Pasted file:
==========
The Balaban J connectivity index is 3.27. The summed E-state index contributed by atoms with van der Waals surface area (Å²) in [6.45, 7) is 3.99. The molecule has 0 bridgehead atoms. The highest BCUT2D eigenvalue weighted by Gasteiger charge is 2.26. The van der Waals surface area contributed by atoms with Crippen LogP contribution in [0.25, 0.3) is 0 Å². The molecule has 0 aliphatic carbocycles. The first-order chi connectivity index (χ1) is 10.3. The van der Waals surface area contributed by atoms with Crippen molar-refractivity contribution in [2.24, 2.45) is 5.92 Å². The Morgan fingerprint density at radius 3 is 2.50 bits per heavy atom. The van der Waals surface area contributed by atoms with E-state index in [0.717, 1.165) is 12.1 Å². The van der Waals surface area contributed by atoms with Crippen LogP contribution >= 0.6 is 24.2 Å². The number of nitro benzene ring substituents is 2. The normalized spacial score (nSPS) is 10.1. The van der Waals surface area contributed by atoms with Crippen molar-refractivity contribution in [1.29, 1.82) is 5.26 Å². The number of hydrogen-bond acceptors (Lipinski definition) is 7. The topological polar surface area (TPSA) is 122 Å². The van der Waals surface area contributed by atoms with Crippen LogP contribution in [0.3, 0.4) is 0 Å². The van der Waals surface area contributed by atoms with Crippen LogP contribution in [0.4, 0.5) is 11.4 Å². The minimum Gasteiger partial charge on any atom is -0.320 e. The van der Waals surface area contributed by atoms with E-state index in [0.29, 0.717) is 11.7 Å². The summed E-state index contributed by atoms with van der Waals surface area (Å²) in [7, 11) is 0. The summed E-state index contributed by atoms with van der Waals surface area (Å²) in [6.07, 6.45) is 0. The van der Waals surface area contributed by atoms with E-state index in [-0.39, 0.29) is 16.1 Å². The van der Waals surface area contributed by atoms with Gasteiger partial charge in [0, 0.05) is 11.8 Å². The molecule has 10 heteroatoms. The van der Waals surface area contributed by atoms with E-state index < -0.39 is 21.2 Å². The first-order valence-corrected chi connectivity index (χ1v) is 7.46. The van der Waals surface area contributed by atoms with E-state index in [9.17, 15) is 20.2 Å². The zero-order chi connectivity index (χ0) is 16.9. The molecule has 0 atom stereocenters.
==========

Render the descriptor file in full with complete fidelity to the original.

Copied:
The Balaban J connectivity index is 3.27. The summed E-state index contributed by atoms with van der Waals surface area (Å²) in [6.45, 7) is 3.99. The molecule has 0 bridgehead atoms. The highest BCUT2D eigenvalue weighted by Gasteiger charge is 2.26. The van der Waals surface area contributed by atoms with Crippen LogP contribution in [0.25, 0.3) is 0 Å². The molecule has 0 aliphatic carbocycles. The first-order chi connectivity index (χ1) is 10.3. The van der Waals surface area contributed by atoms with Crippen molar-refractivity contribution in [2.24, 2.45) is 5.92 Å². The Morgan fingerprint density at radius 3 is 2.50 bits per heavy atom. The van der Waals surface area contributed by atoms with E-state index in [0.717, 1.165) is 12.1 Å². The van der Waals surface area contributed by atoms with Crippen LogP contribution >= 0.6 is 24.2 Å². The number of nitro benzene ring substituents is 2. The normalized spacial score (nSPS) is 10.1. The van der Waals surface area contributed by atoms with Crippen molar-refractivity contribution in [1.29, 1.82) is 5.26 Å². The number of hydrogen-bond acceptors (Lipinski definition) is 7. The topological polar surface area (TPSA) is 122 Å². The van der Waals surface area contributed by atoms with Crippen LogP contribution in [0.3, 0.4) is 0 Å². The van der Waals surface area contributed by atoms with Crippen LogP contribution in [0.4, 0.5) is 11.4 Å². The minimum Gasteiger partial charge on any atom is -0.320 e. The van der Waals surface area contributed by atoms with E-state index in [0.29, 0.717) is 11.7 Å². The summed E-state index contributed by atoms with van der Waals surface area (Å²) in [7, 11) is 0. The summed E-state index contributed by atoms with van der Waals surface area (Å²) in [6.07, 6.45) is 0. The van der Waals surface area contributed by atoms with E-state index in [-0.39, 0.29) is 16.1 Å². The van der Waals surface area contributed by atoms with Gasteiger partial charge in [0, 0.05) is 11.8 Å². The molecule has 10 heteroatoms. The van der Waals surface area contributed by atoms with E-state index < -0.39 is 21.2 Å². The first-order valence-corrected chi connectivity index (χ1v) is 7.46. The van der Waals surface area contributed by atoms with E-state index in [9.17, 15) is 20.2 Å². The zero-order chi connectivity index (χ0) is 16.9. The molecule has 0 atom stereocenters.